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new stereo duet playback design and provide evidence that Australian magpie-larks, Grallina cyanoleuca , make significantly more flights towards duet playback presented in a more realistic stereo context. Male and female magpie-lark pairs did not split up and attack one ‘intruder’ each when presented

In: Behaviour

urbanisation on bird behaviour. The chosen species for this investigation were willie wagtails ( Rhipidura leucophrys ) and magpie larks ( Grallina cyanoleuca ). Both bird species belong to the passerine order and occupy the same territory year round, a factor that was important to the data collection

In: Behaviour

between the form and function of coordinated acoustic signals is poorly un- derstood. The coordination of signals by male and female birds to produce duets could be a cooperative display or a consequence of conflict between the sexes. Australian magpie- larks ( Grallina cyanoleuca ) produce antiphonal

In: Behaviour
Author: Judith Scarl

rather than single intruders (Hall, 2000; Molles & Waas, 2006). In some species, such as the Australian magpie-lark ( Grallina cyanoleuca ), pairs respond more strongly towards the initiator of a two-bird vocalization bout (Rogers et al., 2004), but these re- sults are not specific to one sex or the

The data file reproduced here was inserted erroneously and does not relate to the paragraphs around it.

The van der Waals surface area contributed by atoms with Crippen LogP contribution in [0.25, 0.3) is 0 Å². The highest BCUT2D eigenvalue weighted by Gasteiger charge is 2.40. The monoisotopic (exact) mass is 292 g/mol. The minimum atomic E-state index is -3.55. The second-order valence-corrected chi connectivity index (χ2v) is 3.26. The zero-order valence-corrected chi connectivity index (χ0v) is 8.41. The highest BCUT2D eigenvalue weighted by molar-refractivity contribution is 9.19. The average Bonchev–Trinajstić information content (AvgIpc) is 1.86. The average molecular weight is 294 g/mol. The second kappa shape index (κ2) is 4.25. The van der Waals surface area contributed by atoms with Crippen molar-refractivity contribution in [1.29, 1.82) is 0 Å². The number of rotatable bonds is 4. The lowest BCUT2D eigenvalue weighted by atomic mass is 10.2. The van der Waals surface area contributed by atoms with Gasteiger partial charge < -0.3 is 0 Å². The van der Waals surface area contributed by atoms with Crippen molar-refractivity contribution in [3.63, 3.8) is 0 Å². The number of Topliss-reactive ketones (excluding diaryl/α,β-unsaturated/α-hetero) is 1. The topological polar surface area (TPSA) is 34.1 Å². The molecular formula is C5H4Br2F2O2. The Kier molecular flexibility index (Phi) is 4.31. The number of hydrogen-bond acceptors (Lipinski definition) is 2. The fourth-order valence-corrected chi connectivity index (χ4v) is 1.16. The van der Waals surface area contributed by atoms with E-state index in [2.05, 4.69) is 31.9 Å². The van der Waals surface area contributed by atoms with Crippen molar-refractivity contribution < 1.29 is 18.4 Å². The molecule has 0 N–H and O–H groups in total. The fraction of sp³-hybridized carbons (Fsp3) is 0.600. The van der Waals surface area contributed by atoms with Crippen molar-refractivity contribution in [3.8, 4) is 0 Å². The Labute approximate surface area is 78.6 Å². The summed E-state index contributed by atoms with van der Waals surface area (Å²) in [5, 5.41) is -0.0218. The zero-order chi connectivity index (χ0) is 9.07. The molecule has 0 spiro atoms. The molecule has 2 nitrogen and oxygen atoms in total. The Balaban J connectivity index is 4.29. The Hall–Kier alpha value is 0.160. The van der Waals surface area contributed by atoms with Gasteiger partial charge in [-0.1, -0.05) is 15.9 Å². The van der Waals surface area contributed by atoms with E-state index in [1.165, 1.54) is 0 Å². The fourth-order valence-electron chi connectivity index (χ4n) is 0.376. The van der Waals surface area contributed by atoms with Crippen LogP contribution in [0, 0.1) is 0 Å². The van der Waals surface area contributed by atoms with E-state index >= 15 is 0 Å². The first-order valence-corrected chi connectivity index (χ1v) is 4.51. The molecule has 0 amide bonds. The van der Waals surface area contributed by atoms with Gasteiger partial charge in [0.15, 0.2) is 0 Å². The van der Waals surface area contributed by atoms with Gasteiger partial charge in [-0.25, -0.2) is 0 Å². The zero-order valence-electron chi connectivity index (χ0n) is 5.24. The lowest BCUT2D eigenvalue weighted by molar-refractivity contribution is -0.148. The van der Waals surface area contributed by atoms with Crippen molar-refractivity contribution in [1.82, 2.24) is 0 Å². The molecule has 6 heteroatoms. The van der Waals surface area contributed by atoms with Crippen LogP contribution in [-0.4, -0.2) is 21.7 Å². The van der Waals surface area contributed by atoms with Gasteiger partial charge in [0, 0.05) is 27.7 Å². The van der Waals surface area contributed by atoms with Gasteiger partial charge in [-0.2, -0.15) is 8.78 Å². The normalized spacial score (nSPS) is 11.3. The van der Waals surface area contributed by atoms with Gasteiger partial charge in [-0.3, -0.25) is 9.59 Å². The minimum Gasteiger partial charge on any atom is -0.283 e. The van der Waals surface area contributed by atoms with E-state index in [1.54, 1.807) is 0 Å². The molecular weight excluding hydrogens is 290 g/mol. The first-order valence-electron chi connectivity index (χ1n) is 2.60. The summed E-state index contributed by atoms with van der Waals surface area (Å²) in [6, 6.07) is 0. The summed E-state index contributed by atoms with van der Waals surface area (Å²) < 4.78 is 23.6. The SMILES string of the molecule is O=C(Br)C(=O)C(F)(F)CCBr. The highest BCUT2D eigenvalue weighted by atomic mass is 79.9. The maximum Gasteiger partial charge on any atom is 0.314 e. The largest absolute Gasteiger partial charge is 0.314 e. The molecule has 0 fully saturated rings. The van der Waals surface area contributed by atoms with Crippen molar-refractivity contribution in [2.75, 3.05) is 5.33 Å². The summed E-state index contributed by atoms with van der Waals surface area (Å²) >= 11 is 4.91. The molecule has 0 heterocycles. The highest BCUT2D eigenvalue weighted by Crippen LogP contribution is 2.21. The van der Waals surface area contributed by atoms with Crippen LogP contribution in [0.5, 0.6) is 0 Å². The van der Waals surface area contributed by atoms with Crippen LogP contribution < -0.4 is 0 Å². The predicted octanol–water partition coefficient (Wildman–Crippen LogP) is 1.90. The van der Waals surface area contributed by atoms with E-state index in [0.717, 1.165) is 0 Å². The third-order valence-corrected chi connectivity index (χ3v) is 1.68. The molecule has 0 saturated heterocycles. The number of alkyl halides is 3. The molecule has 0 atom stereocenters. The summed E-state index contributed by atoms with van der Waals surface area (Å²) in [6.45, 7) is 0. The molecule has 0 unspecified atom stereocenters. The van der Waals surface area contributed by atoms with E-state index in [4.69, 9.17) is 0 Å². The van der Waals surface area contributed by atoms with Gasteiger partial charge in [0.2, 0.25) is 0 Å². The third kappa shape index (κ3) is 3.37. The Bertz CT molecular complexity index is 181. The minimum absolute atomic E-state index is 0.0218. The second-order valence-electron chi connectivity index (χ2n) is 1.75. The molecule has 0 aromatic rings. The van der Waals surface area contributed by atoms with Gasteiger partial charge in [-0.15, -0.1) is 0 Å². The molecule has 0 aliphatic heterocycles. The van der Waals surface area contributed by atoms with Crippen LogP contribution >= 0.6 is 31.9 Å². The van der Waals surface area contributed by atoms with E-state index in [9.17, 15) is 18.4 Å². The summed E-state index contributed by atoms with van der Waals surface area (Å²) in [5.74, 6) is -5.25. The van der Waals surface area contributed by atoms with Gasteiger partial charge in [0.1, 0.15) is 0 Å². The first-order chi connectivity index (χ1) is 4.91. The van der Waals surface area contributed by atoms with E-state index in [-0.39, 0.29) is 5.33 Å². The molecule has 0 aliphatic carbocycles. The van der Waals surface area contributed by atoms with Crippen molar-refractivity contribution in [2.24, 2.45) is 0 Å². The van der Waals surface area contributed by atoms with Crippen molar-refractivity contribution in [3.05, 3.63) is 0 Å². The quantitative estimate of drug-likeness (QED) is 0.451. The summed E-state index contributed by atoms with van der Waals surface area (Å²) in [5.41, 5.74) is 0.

In: Behaviour

-larks ( Grallina cyanoleuca , Hall, 2006) share song types between sexes, but birds of all three species respond differently to playbacks of male versus female song, indicating that song dimorphism is relevant to their communication systems (Yamaguchi, 1998; Mennill, 2006; Hall, 2000; Mulder et al., 2003). Less

In: Behaviour

-territorial floating pairs (Temeles, 1994). Duets are thought to function in joint defense of territories in several species including Parrot duet syntax 223 the canary-winged parakeet, Brotogeris versicolorus (Arrowood, 1988), the magpie-lark, Grallina cyanoleuca (Hall, 2000; Mulder et al., 2003), and the gibbon

In: Behaviour

). Alternate functions for duet and solo songs in magpie-larks, Grallina cyanoleuca . — Aust. J. Zool. 51: 25-30. Naguib, M. (2005). Singing interactions in song birds: implications for social relations and territoriality. — In: Communication networks (McGregor, P.K., ed.). Cambridge Uni- versity Press

In: Behaviour
Author: Lauryn Benedict

larks ( Grallina cyanoleuca ), duets appear to function mainly as a resource defense signal (Hall, 2000; Logue & Gammon, 2004). In some systems duets function both in acoustic mate guarding and in resource defense (Grafe & Bitz, 2004; Marshall-Ball et al., 2006). Duets may function as intra

In: Behaviour
Author: Nathalie Seddon

, con ict or commitment? — Anim. Behav. 60, p. 667-677. — — & McGrath, R.D. (2000). Duetting and mate-guarding in Australian magpie-larks ( Grallina cyanoleuca ). — Behav. Ecol. Sociobiol. 47, p. 180-187. Horn, A.G. & Falls, J.B. (1996). Categorization and the design of signals: the case of song

In: Behaviour

). Precise duet coordination without overlapping phrases is achieved by answering a partner’s phrase neither too soon nor too late, and is a promi- nent feature of Cantorchilus songs, but not of those of Pheugopedius and Thryophilus . Recent studies of the magpie lark, Grallina cyanoleuca (Hall & Magrath

In: Behaviour